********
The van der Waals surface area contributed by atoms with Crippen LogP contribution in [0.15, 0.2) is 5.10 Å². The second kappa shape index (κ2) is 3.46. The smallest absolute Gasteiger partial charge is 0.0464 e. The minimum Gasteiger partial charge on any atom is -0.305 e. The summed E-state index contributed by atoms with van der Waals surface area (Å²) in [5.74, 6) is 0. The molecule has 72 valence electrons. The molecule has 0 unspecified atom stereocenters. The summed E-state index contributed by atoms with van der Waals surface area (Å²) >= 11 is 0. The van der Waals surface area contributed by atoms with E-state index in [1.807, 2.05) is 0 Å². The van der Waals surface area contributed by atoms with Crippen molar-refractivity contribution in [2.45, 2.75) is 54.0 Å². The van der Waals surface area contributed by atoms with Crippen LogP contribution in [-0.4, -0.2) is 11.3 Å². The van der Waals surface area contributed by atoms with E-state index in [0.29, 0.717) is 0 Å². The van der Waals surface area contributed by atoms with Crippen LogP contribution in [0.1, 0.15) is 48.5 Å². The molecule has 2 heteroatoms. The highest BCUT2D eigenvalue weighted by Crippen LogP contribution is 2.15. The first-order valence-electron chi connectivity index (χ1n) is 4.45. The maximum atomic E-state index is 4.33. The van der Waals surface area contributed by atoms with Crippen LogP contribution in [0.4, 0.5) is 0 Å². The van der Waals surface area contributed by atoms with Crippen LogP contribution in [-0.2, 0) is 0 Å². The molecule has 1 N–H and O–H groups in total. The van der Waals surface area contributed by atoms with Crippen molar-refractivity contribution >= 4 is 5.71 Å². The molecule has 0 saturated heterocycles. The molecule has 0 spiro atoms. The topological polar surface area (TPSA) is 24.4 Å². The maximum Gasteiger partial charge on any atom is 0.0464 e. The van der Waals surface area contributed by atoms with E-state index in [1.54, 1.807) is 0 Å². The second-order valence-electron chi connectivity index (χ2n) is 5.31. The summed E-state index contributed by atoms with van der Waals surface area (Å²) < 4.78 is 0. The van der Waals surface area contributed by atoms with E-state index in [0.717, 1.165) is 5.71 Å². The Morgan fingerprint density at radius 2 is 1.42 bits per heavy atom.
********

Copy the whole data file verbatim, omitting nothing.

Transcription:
The van der Waals surface area contributed by atoms with Crippen LogP contribution in [0.15, 0.2) is 5.10 Å². The second kappa shape index (κ2) is 3.46. The smallest absolute Gasteiger partial charge is 0.0464 e. The minimum Gasteiger partial charge on any atom is -0.305 e. The summed E-state index contributed by atoms with van der Waals surface area (Å²) in [5.74, 6) is 0. The molecule has 72 valence electrons. The molecule has 0 unspecified atom stereocenters. The summed E-state index contributed by atoms with van der Waals surface area (Å²) >= 11 is 0. The van der Waals surface area contributed by atoms with E-state index in [1.807, 2.05) is 0 Å². The van der Waals surface area contributed by atoms with Crippen molar-refractivity contribution in [2.45, 2.75) is 54.0 Å². The van der Waals surface area contributed by atoms with Crippen LogP contribution in [-0.4, -0.2) is 11.3 Å². The van der Waals surface area contributed by atoms with E-state index in [0.29, 0.717) is 0 Å². The van der Waals surface area contributed by atoms with Crippen LogP contribution in [0.1, 0.15) is 48.5 Å². The molecule has 2 heteroatoms. The highest BCUT2D eigenvalue weighted by Crippen LogP contribution is 2.15. The first-order valence-electron chi connectivity index (χ1n) is 4.45. The maximum atomic E-state index is 4.33. The van der Waals surface area contributed by atoms with Crippen LogP contribution in [0.4, 0.5) is 0 Å². The van der Waals surface area contributed by atoms with Crippen LogP contribution in [-0.2, 0) is 0 Å². The molecule has 1 N–H and O–H groups in total. The van der Waals surface area contributed by atoms with Crippen molar-refractivity contribution >= 4 is 5.71 Å². The molecule has 0 saturated heterocycles. The molecule has 0 spiro atoms. The topological polar surface area (TPSA) is 24.4 Å². The maximum Gasteiger partial charge on any atom is 0.0464 e. The van der Waals surface area contributed by atoms with E-state index in [1.54, 1.807) is 0 Å². The second-order valence-electron chi connectivity index (χ2n) is 5.31. The summed E-state index contributed by atoms with van der Waals surface area (Å²) < 4.78 is 0. The van der Waals surface area contributed by atoms with E-state index in [0.717, 1.165) is 5.71 Å². The Morgan fingerprint density at radius 2 is 1.42 bits per heavy atom.